SECOND EXAMPLE
    FIRST COMPARATIVE Δ Δ
    EXAMPLE
    SECOND COMPARATIVE X X
    EXAMPLE
  • As can be seen from the results in Table 7, in the first and second examples, extra fine short fibers of less than 0.10 dtex were adhered to the inner surface of the glove, and the fibers stood upright from the substrate surface without lying flat. Hence, in comparison with the first and second comparative examples, i.e. conventional inner surface-flocked gloves, the comfort level was extremely high and the gloves were considered extremely flexible and therefore highly wearable.
  • [Short Fiber Adhesion Condition]
  • The degree to which the short fibers became detached from the substrate was evaluated using the following criteria in relation to the gloves of the third example and the third through seventh comparative examples. The results are shown in Table 8.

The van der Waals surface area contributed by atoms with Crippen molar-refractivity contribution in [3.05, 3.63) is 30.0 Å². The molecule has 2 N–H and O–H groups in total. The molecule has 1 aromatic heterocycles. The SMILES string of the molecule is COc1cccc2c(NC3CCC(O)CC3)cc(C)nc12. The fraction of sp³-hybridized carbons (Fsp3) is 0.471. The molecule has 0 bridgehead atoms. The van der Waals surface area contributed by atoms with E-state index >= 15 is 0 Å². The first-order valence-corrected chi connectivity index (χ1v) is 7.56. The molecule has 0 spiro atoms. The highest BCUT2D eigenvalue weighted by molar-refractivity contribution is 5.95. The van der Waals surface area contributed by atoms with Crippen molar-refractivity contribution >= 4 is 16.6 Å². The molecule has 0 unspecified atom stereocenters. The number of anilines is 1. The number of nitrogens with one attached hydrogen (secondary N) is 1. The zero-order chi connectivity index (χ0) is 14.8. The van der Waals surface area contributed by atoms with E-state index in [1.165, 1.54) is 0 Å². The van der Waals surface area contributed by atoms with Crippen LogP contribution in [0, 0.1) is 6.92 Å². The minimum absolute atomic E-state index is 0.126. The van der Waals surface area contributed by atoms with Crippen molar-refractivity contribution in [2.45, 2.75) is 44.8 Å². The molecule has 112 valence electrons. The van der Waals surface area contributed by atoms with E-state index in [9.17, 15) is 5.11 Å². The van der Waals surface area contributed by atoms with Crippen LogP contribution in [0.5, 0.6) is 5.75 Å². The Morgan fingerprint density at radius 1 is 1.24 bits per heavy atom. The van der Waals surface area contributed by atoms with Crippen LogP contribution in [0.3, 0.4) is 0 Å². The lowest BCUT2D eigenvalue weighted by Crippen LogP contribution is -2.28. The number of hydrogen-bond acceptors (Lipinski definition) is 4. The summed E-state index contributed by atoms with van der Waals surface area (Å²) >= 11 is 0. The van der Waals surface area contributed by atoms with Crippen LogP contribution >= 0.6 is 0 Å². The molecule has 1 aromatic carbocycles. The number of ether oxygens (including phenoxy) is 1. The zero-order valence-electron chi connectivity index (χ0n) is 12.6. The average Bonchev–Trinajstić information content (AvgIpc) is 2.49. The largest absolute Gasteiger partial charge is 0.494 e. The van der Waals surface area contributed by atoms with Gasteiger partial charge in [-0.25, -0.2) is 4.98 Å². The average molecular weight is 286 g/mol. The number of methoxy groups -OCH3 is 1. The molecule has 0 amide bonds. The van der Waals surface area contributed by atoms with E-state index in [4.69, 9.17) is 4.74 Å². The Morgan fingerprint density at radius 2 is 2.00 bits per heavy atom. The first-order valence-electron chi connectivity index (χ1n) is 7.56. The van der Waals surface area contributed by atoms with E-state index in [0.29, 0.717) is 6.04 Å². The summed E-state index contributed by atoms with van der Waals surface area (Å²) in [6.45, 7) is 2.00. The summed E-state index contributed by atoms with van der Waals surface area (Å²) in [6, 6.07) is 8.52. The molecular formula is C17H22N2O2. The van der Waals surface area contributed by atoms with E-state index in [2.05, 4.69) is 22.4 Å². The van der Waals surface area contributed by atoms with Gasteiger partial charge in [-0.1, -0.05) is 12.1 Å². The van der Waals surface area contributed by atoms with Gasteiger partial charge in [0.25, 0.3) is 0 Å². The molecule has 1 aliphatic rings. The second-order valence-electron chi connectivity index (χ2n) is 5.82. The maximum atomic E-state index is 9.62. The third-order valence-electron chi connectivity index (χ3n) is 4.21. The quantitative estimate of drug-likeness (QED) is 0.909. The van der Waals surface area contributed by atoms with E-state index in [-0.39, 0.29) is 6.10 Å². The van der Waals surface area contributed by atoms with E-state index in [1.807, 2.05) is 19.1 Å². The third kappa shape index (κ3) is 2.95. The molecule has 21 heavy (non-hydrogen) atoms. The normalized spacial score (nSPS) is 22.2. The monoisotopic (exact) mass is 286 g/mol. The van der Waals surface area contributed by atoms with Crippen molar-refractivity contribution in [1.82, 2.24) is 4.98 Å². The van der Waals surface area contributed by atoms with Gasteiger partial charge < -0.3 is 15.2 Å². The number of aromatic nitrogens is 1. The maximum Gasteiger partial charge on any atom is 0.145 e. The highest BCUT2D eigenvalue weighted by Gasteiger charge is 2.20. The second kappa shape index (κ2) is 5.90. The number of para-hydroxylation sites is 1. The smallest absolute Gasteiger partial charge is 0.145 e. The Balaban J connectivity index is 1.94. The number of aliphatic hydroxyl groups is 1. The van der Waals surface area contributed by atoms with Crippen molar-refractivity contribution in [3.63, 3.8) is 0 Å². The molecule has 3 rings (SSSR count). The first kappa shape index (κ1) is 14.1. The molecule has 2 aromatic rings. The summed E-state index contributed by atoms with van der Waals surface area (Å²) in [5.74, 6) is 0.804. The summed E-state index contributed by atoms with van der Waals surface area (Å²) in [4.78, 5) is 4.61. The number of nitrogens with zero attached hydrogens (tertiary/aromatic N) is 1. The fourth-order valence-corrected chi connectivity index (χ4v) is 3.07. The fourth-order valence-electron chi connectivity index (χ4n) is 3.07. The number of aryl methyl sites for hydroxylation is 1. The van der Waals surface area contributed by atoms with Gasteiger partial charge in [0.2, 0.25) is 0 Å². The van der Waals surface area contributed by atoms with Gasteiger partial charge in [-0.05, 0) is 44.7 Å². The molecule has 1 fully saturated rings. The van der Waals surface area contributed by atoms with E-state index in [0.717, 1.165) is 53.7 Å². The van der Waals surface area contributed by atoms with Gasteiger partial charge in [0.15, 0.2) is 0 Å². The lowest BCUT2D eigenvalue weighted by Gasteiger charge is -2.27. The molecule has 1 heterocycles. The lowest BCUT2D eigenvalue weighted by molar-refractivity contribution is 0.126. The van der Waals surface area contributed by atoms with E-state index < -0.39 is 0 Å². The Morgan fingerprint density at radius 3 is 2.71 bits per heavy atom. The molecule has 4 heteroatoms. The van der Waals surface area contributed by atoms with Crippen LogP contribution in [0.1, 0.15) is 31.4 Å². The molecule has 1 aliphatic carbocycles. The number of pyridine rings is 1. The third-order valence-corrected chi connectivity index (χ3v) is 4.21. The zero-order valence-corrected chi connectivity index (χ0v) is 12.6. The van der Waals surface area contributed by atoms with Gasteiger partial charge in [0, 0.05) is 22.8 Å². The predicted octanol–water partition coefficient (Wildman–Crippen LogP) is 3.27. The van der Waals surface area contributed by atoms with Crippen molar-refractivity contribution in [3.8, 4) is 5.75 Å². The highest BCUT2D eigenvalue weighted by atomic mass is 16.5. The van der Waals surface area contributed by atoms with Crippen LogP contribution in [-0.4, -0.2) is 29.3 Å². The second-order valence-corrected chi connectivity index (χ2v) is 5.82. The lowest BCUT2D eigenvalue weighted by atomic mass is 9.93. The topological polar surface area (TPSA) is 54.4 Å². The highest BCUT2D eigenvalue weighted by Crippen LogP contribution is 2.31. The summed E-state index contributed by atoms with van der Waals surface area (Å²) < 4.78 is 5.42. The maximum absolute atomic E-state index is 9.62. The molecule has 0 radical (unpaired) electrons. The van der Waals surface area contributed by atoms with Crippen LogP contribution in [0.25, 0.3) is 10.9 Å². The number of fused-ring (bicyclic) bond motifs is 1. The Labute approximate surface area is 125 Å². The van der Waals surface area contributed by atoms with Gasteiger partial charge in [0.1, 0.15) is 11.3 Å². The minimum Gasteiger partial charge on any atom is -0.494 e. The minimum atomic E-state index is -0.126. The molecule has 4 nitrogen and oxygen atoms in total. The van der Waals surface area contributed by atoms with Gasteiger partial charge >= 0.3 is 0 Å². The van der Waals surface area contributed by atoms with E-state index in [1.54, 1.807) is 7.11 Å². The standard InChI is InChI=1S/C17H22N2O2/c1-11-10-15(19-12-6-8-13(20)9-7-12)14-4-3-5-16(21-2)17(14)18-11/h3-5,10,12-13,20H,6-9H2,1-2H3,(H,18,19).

• A: No detached short fibers
  • B: Few detached short fibers
  • C: Some detached short fibers
  • D: Many detached short fibers or great adhesion unevenness
  • [Texture]
  • Ten monitors wore the gloves of the third example and the third through seventh comparative examples, and evaluated the texture of the gloves according to the following evaluation criteria. The results are shown in Table 8.
  • A: Feels and looks good
  • B: Feels and looks quite good
  • C: Feels and looks quite bad
  • D: Feels and looks bad
    TABLE 8
    PRACTICAL TRIAL
    AVERAGE
    SHORT THICKNESS SHORT
    FIBER OF FIBER
    LENGTH ADHESIVE ADHESION TEX-
    SAMPLE (mm) LAYER (mm) CONDITION TURE